Death Valley, already one of the hottest places on the planet, reached 124 degrees Fahrenheit (51 degrees Celsius) on Thursday, a daily record for the area.
On Friday, Monday and Tuesday, temperatures in the valley are forecast to reach 125F (51.6C), according to AccuWeather. The hottest temperature ever recorded in September anywhere in the world is 126F (52.2C), set in Mecca, California in 1950 – meaning Death Valley has a shot at breaking the all-time September record sometime this weekend.
While the rest of the state won’t get quite as hot, temperatures are still forecast to be punishingly high.
On Tuesday, temperatures are expected to reach 112F (44C) in Fresno and 110F (43C) in Sacramento. Highs in other parts of the Central Valley are expected to reach between 107F (42C) and 109F (43C).
The National Weather Service (NWS) office in Sacramento has encouraged people to walk their dogs in the morning to keep their feet off the hot ground. When air temperatures reach 102F (39C), they note, asphalt can get as hot as 167F (75C), and concrete can reach 143F (63C).
The Los Angeles area is expected to get its hottest temperatures on Sunday and Monday, with highs in parts of the San Fernando Valley reaching up to 114 (46C) on Sunday. Downtown LA is supposed to reach around 100F (38C) all weekend.
Parts of the Inland Empire will see dangerous heat all weekend and into next week. On Monday and Tuesday, the Coachella Valley is forecast to reach highs around 113F (45C).
Got #laborday weekend plans? Dangerous heat (10-15° above average) will impact the Western U.S. and Northern Plains through next week, with numerous locations expected to exceed their high temperature records. For heat safety tips, visit: https://t.co/GEEQxOlSTN 🌡️ pic.twitter.com/DorxP5Iwuu
— NWS Weather Prediction Center (@NWSWPC) September 2, 2022
Intense heat is expected to reach other parts of the western US, too. Eastern Washington and Oregon, as well as parts of Idaho, are forecast to reach highs around 100F (38C) on Friday. On Saturday, most of eastern Montana will also see highs around 100F.
And temperatures in southern Nevada and western Arizona, typically very hot, will be even more brutal this weekend. On Monday, the mercury is expected to reach 109F (43C) in Phoenix, 110F (43C) in Las Vegas and 112F (44C) in Yuma.
Nearly all of California, in addition to the areas around Phoenix and Las Vegas, are under an “excessive heat warning.” Other parts of the west are under “excessive heat watch” or “heat advisory”.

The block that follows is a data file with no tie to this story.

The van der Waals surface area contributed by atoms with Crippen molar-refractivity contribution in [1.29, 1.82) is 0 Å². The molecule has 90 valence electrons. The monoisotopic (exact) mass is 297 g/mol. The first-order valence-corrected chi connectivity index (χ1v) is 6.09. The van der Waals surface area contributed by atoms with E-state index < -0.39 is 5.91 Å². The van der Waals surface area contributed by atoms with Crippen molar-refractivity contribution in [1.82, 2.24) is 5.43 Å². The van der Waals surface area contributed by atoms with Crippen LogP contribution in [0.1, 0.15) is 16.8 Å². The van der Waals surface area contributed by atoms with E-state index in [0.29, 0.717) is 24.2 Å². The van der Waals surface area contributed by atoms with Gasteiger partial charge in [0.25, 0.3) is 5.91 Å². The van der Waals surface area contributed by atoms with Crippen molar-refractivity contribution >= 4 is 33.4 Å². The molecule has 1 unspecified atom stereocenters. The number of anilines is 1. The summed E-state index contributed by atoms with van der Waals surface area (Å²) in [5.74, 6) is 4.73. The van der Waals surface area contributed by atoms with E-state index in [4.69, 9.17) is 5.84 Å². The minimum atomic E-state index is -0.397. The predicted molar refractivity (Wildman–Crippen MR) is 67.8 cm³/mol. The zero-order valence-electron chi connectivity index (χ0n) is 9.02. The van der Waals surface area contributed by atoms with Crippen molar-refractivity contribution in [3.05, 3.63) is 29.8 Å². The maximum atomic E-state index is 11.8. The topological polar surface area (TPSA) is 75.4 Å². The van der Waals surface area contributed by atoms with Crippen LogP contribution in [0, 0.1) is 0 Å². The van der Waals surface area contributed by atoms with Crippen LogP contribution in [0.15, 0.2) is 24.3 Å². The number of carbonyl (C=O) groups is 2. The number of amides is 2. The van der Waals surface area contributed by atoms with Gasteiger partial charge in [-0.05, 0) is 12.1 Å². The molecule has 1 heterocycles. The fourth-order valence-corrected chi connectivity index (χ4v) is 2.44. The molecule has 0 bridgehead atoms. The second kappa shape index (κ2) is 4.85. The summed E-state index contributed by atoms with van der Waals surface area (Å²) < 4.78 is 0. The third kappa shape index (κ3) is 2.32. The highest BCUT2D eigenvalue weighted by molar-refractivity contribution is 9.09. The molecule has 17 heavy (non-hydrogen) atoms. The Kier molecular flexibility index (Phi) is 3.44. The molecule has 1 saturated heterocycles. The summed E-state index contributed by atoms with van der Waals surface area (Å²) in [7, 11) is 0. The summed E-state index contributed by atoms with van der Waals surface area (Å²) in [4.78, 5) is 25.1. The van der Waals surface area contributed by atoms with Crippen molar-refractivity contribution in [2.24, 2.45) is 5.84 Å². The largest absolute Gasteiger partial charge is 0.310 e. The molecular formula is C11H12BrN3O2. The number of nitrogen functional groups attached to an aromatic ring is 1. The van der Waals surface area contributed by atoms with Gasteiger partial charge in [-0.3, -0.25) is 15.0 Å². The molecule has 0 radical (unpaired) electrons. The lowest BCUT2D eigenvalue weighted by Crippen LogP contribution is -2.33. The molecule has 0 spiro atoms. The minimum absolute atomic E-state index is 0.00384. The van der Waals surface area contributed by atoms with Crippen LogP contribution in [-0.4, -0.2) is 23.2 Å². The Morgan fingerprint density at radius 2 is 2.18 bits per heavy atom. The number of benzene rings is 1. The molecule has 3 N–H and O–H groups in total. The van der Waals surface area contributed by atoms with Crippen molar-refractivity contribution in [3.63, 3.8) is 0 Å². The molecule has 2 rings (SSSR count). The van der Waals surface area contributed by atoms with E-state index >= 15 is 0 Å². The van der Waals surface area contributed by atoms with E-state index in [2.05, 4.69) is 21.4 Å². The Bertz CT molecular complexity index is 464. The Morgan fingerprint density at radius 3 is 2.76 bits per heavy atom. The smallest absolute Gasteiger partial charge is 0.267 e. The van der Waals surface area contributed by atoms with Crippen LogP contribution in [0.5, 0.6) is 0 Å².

In total, 54 million people are under some kind of heat alert.
Even in areas where the heat won’t be particularly dangerous, it will get much hotter than usual. High temperatures in downtown San Francisco will only reach about 79F (26C) over the weekend — but that’s higher than the average September high temp in the area of 70F (21C).
🐕 Plan to walk the dog early in the morning or late in the evening for the next few days. In the sun, ground surfaces are often hotter than the air temperature and can cause injury to bare paws or feet! #CAwx pic.twitter.com/aoxJ80xHRa
— NWS Sacramento (@NWSSacramento) September 2, 2022
Temperatures this high can be extremely dangerous, especially for people who might be especially sensitive to heat like the elderly, young children and those with pre-existing health conditions.
Heat illness can range from heat rash to potentially fatal heat stress, where the body is unable to cool itself down. The National Weather Service has encouraged people to stay hydrated, seek air conditioning and check in on vulnerable people.
Heat can be especially dangerous if temperatures don’t cool down much at night and give people a break. Parts of inland California are only expected to drop down to around 80F (27C) or even 90F (32C) at night.
This also holds true for urban areas, which can get hotter than surrounding areas.
“Even after the sun goes down, heat can be a real danger - especially in large cities. Dark pavement and buildings are very effective at absorbing heat,” the NWS office in Los Angeles tweeted.
California Governor Gavin Newsom has declared a state of emergency in response to the heat, in part to boost electricity production and reduce energy demands.
The grid operator in the state, California ISO, has warned of potential blackouts as energy demand ramps up from extreme heat, in large part due to air conditioning needs. They’ve asked people to set their thermostats higher and avoid using major appliances or charging electric cars during peak afternoon hours.
“Heat waves may have existed long before climate change, but their duration and intensity have never been more challenging,” the governor’s office tweeted on Thursday.
The heat has also sparked wildfires, as high temperatures meet landscapes primed for burning after the intense drought that has rocked the west for years.
Two wildfires are burning near Los Angeles and San Diego, which have prompted evacuations, destroyed structures and left 11 firefighters with injuries. Some other fires are also burning across California and in Oregon, the Rum Creek Fire has burned nearly 17,000 acres — about 40 per cent the size of Washington, DC.
Parts of Washington, Oregon, Montana, Idaho and northern California are under Red Flag Warnings, meaning a high risk of fires breaking out as a result of high temperatures, dry air and winds.
These kinds of heatwaves could get a lot more common as the climate crisis grows. According to a United Nations climate science panel, heatwaves that used to occur every 10 years will happen every other year if the world reaches 2C of warming about 19th-century temperatures.
Already, the world has warmed about 1.1-1.2C — and is projected to reach 2.7C of warming by 2100, according to the Climate Action Tracker, an independent analysis of global climate policy.